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Building Community

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Above: The new tools of the trade?

One of my favorite aspects about the wine, specialty cocktail and food business is that it builds communities, from casual tasting groups to communal neighborhood gardens. And this is one reason tools like blogging, twitter, Chowhound and (gasp) even Yelp are so well-suited to the food and wine world, or at least to the people who get excited about those worlds. These are the tools that easily bring people together to form new (and hopefully lasting) communities.

A great recent example of creating a food or booze-centric community is San Francisco Cocktail Week, which just wrapped up the other night. I didn’t participate much this year because of deadline pressures, but the event was a success and I’ve heard from many people that this year’s was the best yet. I bring up SF Cocktail Week because in my opinion one of the main reasons San Francisco’s cocktail scene has evolved the way it has is because of the strong community ties among bartenders in this town. As local booze scribe Camper English puts it in his excellent essay, SF Cocktails: A Recent History, published on the SF Cocktail Week website:

What helps San Francisco bartenders stay current and at the top of their game is the fact that most of the top bartenders are members of the United States Bartenders’ Guild, visit each others’ venues, share information, value education, and collaborate on projects. We may see a flavor trend (yuzu, smoke) show up in a variety of bars, as we also see techniques (shrubs, fat washing) used across various types of ingredients. Good ideas don’t last long at a single venue in San Francisco- they spread rather quickly.

Recently I was invited to be on a podcast produced by Richie Nakano, aka linecook415. Richie and his friend and fellow cook Corey Nead (and their friend Amy) record an informative, fun and sometimes raucous podcast mostly about food, always about life in food, and sometimes about crocs. The three are all cooks at Nopa, one of San Francisco’s most popular and successful restaurants. I like the podcast – and Richie’s blog – because it’s not only a glimpse into the food community, it’s an invitation to join in the discussion.

I met Richie through blogging but the idea of doing this podcast came about via conversations on twitter between ourselves and Kevin Kelley of the Natural Process Alliance. And before Kevin or I could say ‘natural yeast’, we were sitting in Richie’s kitchen in front of a microphone talking wine, organics, natural wine and the aforementioned crocs. We covered other topics too, but you can listen for those yourselves. It’s a fairly long (and somewhat rambling) recording, so sit back and pour yourself something nice before digging in.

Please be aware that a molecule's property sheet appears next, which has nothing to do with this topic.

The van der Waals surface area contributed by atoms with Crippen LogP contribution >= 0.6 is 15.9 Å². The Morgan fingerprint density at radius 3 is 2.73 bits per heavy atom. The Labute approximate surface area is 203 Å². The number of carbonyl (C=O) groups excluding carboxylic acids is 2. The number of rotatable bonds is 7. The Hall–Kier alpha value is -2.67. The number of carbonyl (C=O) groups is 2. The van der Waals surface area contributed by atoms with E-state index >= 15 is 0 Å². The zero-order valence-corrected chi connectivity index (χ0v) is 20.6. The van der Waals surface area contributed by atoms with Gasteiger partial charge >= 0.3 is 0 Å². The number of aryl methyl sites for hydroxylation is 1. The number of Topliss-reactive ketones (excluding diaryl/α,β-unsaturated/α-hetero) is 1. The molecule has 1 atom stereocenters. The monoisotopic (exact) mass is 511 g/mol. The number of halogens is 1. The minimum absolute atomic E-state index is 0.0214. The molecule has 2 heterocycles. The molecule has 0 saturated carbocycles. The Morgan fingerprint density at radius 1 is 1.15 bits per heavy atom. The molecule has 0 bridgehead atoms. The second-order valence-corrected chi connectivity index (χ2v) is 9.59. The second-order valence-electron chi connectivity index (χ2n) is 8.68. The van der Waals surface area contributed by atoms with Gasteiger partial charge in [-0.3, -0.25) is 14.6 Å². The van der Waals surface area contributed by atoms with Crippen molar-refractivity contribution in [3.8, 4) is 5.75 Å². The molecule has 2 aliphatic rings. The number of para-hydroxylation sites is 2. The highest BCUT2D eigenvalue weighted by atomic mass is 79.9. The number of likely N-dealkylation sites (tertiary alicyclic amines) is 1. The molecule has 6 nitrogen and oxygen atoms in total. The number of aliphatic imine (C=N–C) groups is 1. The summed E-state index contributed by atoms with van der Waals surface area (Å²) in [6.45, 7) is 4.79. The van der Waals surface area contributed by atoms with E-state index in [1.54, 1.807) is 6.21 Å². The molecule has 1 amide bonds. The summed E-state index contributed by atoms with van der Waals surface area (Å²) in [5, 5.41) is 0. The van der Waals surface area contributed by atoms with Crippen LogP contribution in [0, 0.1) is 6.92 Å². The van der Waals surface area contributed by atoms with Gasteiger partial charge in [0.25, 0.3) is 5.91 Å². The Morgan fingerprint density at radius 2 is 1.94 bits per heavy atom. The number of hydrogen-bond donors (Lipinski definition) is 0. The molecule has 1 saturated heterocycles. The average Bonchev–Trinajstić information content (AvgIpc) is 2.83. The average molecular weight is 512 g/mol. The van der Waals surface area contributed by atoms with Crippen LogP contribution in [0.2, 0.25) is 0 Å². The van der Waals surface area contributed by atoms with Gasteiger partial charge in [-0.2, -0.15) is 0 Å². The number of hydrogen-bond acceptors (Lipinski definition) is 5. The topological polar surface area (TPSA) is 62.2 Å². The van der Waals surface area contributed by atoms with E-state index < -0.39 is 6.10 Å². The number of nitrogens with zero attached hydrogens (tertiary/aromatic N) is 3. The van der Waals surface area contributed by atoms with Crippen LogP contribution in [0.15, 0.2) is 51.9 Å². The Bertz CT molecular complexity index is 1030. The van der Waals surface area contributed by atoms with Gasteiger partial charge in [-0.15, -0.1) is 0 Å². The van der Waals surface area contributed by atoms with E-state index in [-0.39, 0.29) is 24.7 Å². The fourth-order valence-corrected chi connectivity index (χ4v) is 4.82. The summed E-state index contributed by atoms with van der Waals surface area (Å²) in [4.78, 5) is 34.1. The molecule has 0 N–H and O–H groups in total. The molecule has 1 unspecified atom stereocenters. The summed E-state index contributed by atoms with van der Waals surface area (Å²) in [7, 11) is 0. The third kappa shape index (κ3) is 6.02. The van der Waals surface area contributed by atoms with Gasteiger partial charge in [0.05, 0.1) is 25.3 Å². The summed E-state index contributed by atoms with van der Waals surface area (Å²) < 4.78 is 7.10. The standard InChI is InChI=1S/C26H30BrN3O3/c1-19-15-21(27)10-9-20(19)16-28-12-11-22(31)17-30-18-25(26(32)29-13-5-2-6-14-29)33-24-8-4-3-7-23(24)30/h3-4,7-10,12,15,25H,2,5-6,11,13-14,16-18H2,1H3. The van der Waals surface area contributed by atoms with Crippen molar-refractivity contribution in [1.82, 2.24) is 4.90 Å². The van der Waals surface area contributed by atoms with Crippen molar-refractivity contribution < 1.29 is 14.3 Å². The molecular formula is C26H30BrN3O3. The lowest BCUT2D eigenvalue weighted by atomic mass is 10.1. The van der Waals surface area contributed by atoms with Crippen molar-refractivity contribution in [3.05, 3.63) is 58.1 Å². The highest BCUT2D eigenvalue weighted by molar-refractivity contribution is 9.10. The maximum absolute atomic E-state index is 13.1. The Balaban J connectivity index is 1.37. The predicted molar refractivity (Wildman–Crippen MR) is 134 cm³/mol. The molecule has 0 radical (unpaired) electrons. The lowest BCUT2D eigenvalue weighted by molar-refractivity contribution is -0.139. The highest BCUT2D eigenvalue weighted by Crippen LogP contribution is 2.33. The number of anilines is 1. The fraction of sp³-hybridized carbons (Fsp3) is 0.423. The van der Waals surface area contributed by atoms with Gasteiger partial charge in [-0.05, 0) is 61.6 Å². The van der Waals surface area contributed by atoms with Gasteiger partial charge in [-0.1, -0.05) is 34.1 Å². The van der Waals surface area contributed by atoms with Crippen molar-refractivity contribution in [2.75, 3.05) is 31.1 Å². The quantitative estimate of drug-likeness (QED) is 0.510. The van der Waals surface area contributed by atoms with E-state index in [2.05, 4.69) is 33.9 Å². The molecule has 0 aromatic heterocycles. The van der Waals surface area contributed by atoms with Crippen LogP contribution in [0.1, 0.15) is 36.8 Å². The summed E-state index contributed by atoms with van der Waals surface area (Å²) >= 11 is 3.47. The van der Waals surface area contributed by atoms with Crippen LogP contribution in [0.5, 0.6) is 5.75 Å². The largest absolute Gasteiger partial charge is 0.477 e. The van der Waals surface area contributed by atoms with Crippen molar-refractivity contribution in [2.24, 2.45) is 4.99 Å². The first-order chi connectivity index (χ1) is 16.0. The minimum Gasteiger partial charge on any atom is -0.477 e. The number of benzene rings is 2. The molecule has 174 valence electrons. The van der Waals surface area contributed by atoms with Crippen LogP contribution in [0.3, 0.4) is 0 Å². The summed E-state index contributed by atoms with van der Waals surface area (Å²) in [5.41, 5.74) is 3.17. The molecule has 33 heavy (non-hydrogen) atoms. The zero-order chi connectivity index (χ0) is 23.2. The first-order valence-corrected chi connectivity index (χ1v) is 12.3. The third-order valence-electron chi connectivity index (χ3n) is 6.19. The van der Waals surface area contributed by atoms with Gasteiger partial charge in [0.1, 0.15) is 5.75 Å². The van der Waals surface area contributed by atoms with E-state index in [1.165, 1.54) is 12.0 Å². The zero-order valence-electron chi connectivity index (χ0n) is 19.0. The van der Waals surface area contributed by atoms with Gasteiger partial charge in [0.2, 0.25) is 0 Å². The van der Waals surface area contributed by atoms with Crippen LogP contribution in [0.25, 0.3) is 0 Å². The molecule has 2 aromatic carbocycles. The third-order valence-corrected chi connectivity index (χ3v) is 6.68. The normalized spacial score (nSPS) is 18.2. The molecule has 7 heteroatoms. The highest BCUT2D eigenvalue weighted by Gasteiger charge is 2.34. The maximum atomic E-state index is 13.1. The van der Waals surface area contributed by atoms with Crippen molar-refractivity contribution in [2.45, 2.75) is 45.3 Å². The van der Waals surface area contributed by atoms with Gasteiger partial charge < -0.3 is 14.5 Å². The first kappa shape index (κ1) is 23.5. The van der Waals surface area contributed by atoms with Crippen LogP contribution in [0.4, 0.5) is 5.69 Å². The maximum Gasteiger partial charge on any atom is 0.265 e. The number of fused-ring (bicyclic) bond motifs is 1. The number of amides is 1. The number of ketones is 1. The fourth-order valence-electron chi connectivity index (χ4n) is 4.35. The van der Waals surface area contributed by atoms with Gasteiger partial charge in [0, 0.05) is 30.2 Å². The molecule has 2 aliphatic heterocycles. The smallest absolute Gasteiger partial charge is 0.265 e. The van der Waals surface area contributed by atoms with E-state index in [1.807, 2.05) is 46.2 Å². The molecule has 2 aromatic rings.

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Above: Action shots!

Click here to listen or download the podcast.

Ramp fever, or some recent blog posts of note

Since we on the West Coast don’t really have ramps, I’ve satisfied my spring ramp fever reading my friend Jonathan Meyer’s delightful food blog, i8ny. After reading his post about making ramp butter, I might just have to smuggle a frozen stick back with me the next time I’m in New York.

And then David McDuff, one of Philly’s resident wine gurus, has a post and recipe up to make pickled ramps. Yum. David has also been consulting with me over buying a new bicycle to replace the one I had stolen recently from my garage. We both agree that it is, in fact, easier to buy Barolo or Burgundy than it is to get a new bike.

*Starting at the end of this week I’ll be traveling to Israel for a friend’s wedding and then New York for Wine & Spirits, so it will be quiet around here. You can always check in with me on twitter.

SF Street Food Meets Terroir

Or, Terroir, welcome to SF street food.

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(Above: An empty taco truck lacking signage is parked in front of Chez Spencer)

Via Inside Scoop, one of the bestest, greatest things ever in the San Francisco Chronicle: Looks like plans are in the works for a Chez Spencer taco truck, erm, make that a frog truck, to park itself across the street from Terroir. Which makes sense; after all, two of Terroir’s owners used to work there.

Within a week or two, look for the Spencer on the Go truck across the street from Terroir Natural Wine Merchant & Bar (1116 Folsom St., at Langton) on Thursday, Friday and Saturday nights, when visitors can take their plates of skate braised with capers ($8) and frog’s legs with curry ($9) inside the wine bar and order a glass. Katgely aims to keep all prices less than $12 and rotate the menu often.

(Go here for the whole thing)

Exciting news, and just in time for summer too. Sigh, there go my dreams of fitting into my vintage swimsuit…

*Note: If you don’t know Terroir, check out this article I wrote last year for the Chronicle.

(Thanks to Rob for the tip)